Employers will be far more flexible on salary with experienced and well qualified engineers, because they are difficult to find. If the position has been open for a few months, they will be extremely motivated to offer a number that gets accepted. Many times, they have already been turned down by others – and understand they must increase what they feel is equitable, because there are just no takers at the current salary level.

If an employer offers you a salary slightly lower than your expectations, you owe it to yourself to evaluate the entire offer before making a final decision. If you decide to negotiate the offer, you must provide supporting evidence to make a case for why you are worth more. For example:

"As a Software Engineer for Company X, I initiated a methodology and procedures that saved over $200,000... and delivered a completed product, accepted by the customer, under budget and on time. I have proven my skills and capabilities… and feel particularly well prepared to be successful in contributing to Project Y immediately. I have the experience gained at Company X to make a significant impact on Project Y.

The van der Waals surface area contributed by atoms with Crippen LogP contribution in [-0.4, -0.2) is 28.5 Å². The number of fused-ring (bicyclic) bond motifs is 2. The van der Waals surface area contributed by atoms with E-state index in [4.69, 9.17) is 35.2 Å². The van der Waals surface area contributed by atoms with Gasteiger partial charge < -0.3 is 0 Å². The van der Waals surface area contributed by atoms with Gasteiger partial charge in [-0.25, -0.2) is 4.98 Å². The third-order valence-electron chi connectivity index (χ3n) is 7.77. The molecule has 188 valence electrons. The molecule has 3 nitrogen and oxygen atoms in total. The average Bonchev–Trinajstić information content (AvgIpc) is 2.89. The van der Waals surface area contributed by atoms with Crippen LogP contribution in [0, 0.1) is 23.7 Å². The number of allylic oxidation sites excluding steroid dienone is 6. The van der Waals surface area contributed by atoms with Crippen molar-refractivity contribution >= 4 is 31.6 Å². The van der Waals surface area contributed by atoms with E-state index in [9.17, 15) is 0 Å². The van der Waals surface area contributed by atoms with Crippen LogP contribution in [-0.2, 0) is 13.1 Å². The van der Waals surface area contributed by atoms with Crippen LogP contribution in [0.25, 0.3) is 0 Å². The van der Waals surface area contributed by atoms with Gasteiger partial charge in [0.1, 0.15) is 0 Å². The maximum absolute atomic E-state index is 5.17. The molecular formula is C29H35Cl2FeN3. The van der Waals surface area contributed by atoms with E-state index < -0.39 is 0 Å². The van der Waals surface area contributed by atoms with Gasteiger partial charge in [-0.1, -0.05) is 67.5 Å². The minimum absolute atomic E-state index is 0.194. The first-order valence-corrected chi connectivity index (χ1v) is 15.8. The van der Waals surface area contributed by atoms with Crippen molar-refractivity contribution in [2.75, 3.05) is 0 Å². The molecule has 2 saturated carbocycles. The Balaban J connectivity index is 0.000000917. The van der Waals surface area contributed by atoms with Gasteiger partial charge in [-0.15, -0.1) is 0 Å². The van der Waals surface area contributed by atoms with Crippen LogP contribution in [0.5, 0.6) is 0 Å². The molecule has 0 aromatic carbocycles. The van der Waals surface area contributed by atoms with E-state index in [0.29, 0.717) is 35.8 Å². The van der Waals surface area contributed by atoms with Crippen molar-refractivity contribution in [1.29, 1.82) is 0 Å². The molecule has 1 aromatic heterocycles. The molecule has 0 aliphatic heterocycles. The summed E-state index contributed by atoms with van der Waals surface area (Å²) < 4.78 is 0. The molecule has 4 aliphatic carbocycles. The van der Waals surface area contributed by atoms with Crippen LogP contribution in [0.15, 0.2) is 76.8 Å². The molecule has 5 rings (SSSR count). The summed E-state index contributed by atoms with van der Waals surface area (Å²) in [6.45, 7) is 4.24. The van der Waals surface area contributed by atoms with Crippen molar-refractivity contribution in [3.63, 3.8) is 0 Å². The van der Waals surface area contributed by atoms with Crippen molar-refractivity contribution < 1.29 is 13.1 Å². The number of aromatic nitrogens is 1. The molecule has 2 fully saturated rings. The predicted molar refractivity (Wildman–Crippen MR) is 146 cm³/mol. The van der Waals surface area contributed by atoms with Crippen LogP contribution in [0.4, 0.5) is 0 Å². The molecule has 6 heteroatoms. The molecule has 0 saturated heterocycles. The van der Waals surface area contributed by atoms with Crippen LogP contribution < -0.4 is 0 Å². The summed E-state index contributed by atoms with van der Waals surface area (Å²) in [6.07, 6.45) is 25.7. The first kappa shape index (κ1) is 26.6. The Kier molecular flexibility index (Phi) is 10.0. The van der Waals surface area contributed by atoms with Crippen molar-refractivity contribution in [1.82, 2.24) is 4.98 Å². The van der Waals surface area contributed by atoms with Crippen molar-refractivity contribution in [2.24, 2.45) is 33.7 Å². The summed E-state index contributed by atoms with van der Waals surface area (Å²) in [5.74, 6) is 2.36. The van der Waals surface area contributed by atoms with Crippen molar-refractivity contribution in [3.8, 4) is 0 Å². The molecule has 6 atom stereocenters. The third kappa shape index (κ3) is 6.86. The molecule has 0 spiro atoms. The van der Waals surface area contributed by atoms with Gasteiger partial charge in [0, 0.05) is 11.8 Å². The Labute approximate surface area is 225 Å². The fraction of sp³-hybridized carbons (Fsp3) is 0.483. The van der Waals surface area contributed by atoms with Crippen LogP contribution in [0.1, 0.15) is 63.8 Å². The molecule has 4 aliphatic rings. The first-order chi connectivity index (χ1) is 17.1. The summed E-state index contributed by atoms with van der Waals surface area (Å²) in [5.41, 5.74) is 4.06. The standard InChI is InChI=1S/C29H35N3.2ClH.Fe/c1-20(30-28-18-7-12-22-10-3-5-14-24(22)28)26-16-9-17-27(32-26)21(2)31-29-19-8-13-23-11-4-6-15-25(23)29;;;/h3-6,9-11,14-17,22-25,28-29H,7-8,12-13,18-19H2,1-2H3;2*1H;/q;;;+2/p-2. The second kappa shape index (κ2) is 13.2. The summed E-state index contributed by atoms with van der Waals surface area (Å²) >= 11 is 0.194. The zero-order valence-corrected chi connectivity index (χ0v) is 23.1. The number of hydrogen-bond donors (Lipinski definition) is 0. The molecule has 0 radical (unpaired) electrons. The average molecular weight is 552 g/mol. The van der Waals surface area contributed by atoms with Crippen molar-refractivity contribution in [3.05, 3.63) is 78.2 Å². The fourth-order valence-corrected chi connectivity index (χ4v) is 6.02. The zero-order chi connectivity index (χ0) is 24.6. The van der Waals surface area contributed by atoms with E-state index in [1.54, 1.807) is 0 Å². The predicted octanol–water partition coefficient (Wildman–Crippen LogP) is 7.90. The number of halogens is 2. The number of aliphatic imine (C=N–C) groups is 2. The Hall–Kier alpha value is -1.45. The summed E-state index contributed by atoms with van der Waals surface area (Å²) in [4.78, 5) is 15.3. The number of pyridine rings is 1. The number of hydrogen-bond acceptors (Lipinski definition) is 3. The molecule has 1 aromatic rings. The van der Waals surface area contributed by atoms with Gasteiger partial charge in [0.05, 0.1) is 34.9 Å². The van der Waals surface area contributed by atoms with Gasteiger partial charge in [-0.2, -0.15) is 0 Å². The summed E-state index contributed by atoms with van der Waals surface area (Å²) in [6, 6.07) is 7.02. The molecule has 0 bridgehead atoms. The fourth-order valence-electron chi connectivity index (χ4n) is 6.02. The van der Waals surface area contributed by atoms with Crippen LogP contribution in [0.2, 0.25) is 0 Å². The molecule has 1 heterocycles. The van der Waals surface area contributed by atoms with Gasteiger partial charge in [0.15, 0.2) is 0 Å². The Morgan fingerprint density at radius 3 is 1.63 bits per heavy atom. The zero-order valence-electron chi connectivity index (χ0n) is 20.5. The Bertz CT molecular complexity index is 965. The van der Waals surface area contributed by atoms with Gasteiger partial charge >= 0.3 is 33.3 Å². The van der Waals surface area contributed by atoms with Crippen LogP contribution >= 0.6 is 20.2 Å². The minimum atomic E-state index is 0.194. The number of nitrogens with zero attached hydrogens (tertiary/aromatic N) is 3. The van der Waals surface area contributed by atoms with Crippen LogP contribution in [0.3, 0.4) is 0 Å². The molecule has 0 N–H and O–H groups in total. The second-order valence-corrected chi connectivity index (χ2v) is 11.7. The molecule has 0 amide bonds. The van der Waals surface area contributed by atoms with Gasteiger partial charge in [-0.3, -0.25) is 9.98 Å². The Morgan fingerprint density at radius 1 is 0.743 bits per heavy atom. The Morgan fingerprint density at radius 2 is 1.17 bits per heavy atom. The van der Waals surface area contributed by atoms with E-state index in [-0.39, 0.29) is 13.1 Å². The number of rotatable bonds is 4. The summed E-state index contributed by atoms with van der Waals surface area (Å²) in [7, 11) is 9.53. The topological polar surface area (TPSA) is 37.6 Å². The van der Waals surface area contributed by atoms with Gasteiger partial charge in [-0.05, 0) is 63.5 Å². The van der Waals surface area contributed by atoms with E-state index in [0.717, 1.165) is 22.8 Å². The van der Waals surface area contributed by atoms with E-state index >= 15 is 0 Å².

I’m ready to accept the offer if we can modify it to be acceptable to both of us."

The key is: “I’m ready to accept”. When the company believes you are ready to accept their offer with some reasonable adjustments, it is likely that the hiring manager will go to bat for you… because you are qualified, liked, motivated and available. Managers want to fill positions, and usually have the authority to modify company policy. If you work with the hiring manager, chances are you can reach a mutually acceptable number that he/she can authorize (or push through HR resulting in a revised offer).